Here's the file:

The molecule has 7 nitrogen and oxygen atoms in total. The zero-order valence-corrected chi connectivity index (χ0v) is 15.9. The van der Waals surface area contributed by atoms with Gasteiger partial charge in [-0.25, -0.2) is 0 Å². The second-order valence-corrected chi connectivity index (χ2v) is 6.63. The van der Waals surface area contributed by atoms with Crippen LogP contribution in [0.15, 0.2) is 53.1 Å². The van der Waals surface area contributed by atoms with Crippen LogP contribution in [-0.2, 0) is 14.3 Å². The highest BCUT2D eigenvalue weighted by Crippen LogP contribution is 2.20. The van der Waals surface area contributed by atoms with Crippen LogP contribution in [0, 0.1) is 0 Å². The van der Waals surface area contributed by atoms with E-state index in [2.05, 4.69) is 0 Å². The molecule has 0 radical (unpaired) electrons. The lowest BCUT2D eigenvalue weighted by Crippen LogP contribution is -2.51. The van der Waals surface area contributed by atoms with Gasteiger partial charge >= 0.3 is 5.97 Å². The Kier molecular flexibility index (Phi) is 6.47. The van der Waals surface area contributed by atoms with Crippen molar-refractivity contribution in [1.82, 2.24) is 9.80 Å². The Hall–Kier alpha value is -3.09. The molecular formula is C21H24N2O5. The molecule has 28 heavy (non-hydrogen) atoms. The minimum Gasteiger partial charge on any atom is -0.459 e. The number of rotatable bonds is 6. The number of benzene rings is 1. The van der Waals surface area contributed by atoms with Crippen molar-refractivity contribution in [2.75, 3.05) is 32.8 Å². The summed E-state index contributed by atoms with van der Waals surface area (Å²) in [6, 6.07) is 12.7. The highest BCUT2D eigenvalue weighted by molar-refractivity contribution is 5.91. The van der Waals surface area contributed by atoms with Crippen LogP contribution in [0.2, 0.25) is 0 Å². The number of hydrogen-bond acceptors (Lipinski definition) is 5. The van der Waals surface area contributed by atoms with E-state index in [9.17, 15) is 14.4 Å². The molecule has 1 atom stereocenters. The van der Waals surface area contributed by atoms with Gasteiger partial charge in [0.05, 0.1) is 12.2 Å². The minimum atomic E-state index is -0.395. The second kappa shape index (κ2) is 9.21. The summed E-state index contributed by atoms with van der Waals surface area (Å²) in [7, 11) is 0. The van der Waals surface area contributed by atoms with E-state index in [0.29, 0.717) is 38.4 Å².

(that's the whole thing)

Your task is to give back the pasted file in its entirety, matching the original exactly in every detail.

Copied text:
The molecule has 7 nitrogen and oxygen atoms in total. The zero-order valence-corrected chi connectivity index (χ0v) is 15.9. The van der Waals surface area contributed by atoms with Gasteiger partial charge in [-0.25, -0.2) is 0 Å². The second-order valence-corrected chi connectivity index (χ2v) is 6.63. The van der Waals surface area contributed by atoms with Crippen LogP contribution in [0.15, 0.2) is 53.1 Å². The van der Waals surface area contributed by atoms with Crippen LogP contribution in [-0.2, 0) is 14.3 Å². The highest BCUT2D eigenvalue weighted by Crippen LogP contribution is 2.20. The van der Waals surface area contributed by atoms with Crippen LogP contribution in [0, 0.1) is 0 Å². The van der Waals surface area contributed by atoms with E-state index in [2.05, 4.69) is 0 Å². The molecule has 0 radical (unpaired) electrons. The lowest BCUT2D eigenvalue weighted by Crippen LogP contribution is -2.51. The van der Waals surface area contributed by atoms with Gasteiger partial charge >= 0.3 is 5.97 Å². The Kier molecular flexibility index (Phi) is 6.47. The van der Waals surface area contributed by atoms with Crippen molar-refractivity contribution in [1.82, 2.24) is 9.80 Å². The Hall–Kier alpha value is -3.09. The molecular formula is C21H24N2O5. The molecule has 28 heavy (non-hydrogen) atoms. The minimum Gasteiger partial charge on any atom is -0.459 e. The number of rotatable bonds is 6. The number of benzene rings is 1. The van der Waals surface area contributed by atoms with Crippen molar-refractivity contribution in [2.75, 3.05) is 32.8 Å². The summed E-state index contributed by atoms with van der Waals surface area (Å²) in [6, 6.07) is 12.7. The highest BCUT2D eigenvalue weighted by molar-refractivity contribution is 5.91. The van der Waals surface area contributed by atoms with Crippen LogP contribution in [0.2, 0.25) is 0 Å². The number of hydrogen-bond acceptors (Lipinski definition) is 5. The van der Waals surface area contributed by atoms with E-state index in [9.17, 15) is 14.4 Å². The molecule has 1 atom stereocenters. The van der Waals surface area contributed by atoms with Gasteiger partial charge in [0.05, 0.1) is 12.2 Å². The minimum atomic E-state index is -0.395. The second kappa shape index (κ2) is 9.21. The summed E-state index contributed by atoms with van der Waals surface area (Å²) in [7, 11) is 0. The van der Waals surface area contributed by atoms with E-state index in [0.29, 0.717) is 38.4 Å².